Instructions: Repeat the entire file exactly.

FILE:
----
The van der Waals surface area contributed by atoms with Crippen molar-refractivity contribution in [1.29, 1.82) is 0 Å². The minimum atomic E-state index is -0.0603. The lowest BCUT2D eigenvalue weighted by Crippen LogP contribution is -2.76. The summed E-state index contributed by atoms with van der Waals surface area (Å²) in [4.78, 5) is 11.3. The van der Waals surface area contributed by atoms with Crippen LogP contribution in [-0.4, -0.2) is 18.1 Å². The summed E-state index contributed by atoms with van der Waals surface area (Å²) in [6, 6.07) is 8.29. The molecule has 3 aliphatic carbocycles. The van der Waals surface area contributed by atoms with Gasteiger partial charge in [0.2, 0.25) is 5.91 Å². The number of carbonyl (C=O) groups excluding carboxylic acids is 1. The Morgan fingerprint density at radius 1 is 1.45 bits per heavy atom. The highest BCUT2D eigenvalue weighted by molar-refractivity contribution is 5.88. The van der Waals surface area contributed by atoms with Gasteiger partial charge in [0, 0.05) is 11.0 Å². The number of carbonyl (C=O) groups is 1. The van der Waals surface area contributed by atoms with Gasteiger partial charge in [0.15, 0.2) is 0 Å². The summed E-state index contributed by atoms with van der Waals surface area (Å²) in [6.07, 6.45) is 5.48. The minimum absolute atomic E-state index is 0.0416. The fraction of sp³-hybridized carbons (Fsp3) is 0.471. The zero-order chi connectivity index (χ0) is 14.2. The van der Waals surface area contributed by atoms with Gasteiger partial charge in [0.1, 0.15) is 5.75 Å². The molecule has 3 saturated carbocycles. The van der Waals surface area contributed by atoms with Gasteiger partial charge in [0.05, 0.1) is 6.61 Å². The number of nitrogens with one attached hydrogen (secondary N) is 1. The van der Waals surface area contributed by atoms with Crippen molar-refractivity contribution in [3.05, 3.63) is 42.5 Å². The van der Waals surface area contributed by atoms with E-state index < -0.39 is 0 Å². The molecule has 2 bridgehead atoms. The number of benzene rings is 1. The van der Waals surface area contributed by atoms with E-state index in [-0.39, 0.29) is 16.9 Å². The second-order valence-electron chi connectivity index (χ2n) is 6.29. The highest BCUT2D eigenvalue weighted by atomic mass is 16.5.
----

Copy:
The van der Waals surface area contributed by atoms with Crippen molar-refractivity contribution in [1.29, 1.82) is 0 Å². The minimum atomic E-state index is -0.0603. The lowest BCUT2D eigenvalue weighted by Crippen LogP contribution is -2.76. The summed E-state index contributed by atoms with van der Waals surface area (Å²) in [4.78, 5) is 11.3. The van der Waals surface area contributed by atoms with Crippen LogP contribution in [-0.4, -0.2) is 18.1 Å². The summed E-state index contributed by atoms with van der Waals surface area (Å²) in [6, 6.07) is 8.29. The molecule has 3 aliphatic carbocycles. The van der Waals surface area contributed by atoms with Gasteiger partial charge in [0.2, 0.25) is 5.91 Å². The number of carbonyl (C=O) groups excluding carboxylic acids is 1. The Morgan fingerprint density at radius 1 is 1.45 bits per heavy atom. The highest BCUT2D eigenvalue weighted by molar-refractivity contribution is 5.88. The van der Waals surface area contributed by atoms with Gasteiger partial charge in [0, 0.05) is 11.0 Å². The number of carbonyl (C=O) groups is 1. The van der Waals surface area contributed by atoms with Gasteiger partial charge in [0.15, 0.2) is 0 Å². The summed E-state index contributed by atoms with van der Waals surface area (Å²) in [6.07, 6.45) is 5.48. The minimum absolute atomic E-state index is 0.0416. The fraction of sp³-hybridized carbons (Fsp3) is 0.471. The zero-order chi connectivity index (χ0) is 14.2. The van der Waals surface area contributed by atoms with Gasteiger partial charge in [0.1, 0.15) is 5.75 Å². The molecule has 3 saturated carbocycles. The van der Waals surface area contributed by atoms with Gasteiger partial charge in [0.05, 0.1) is 6.61 Å². The number of nitrogens with one attached hydrogen (secondary N) is 1. The van der Waals surface area contributed by atoms with Crippen molar-refractivity contribution in [3.05, 3.63) is 42.5 Å². The van der Waals surface area contributed by atoms with E-state index < -0.39 is 0 Å². The molecule has 2 bridgehead atoms. The number of benzene rings is 1. The van der Waals surface area contributed by atoms with E-state index in [-0.39, 0.29) is 16.9 Å². The second-order valence-electron chi connectivity index (χ2n) is 6.29. The highest BCUT2D eigenvalue weighted by atomic mass is 16.5.